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Cited by 22 (1 self)
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To investigate human visual identification of differentsized objects as identically shaped, matching reaction times were measured for pairs of simultaneously presented random figures. In three experiments, reaction time for correct reactions to test pairs of figures of the same shape and orientation consistently increased approximately linearly as a function of the linear size ratio of the figures. In the second experiment, where this ratio was defined for control pairs as well as for test pairs, reaction time for correct reactions to control pairs showed a similar increase as a function of size ratio. The results suggest that the task was performed by a gradual process of mental size transformation of one of the members of each pair of figures to the format of the other one. The way we visually identify form independently of size has long been considered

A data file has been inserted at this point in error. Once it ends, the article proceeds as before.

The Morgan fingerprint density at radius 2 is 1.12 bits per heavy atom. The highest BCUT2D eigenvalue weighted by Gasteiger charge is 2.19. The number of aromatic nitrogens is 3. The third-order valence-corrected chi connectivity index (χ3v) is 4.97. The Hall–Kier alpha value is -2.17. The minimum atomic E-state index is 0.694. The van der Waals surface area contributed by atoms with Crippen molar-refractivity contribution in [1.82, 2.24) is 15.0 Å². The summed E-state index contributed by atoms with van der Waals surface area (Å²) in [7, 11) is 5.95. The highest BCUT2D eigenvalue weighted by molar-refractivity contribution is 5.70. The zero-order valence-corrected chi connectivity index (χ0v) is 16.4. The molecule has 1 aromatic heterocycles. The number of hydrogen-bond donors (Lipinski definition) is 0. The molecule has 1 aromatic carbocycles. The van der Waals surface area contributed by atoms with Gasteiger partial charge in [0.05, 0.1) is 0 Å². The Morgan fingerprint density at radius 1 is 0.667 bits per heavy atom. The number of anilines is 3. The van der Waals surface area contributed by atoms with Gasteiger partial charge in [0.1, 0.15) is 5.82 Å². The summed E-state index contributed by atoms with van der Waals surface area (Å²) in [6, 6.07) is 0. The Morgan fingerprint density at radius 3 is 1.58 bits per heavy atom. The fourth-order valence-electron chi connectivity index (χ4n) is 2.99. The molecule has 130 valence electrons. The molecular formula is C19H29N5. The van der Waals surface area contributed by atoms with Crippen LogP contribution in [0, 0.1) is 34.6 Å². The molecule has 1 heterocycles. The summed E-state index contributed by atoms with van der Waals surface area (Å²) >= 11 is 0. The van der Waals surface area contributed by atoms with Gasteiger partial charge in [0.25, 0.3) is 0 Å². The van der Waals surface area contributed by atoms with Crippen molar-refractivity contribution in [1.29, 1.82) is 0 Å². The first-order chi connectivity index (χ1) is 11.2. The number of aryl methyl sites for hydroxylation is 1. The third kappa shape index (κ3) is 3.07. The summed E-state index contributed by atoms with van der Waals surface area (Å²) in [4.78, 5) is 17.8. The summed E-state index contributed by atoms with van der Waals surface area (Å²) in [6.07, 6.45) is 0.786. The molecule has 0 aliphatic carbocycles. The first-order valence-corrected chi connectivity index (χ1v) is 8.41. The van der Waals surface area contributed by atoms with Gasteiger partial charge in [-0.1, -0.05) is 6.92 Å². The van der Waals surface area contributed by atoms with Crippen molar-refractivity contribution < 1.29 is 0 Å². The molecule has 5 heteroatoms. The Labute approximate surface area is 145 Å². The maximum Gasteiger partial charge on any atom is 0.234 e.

Learning the Lie Groups of Visual Invariance
, 2007
"... A fundamental problem in biological and machine vision is visual invariance: How are objects perceived to be the same despite transformations such as translations, rotations, and scaling? In this letter, we describe a new, unsupervised approach to learning invariances based on Lie group theory. Unli ..."
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Cited by 9 (0 self)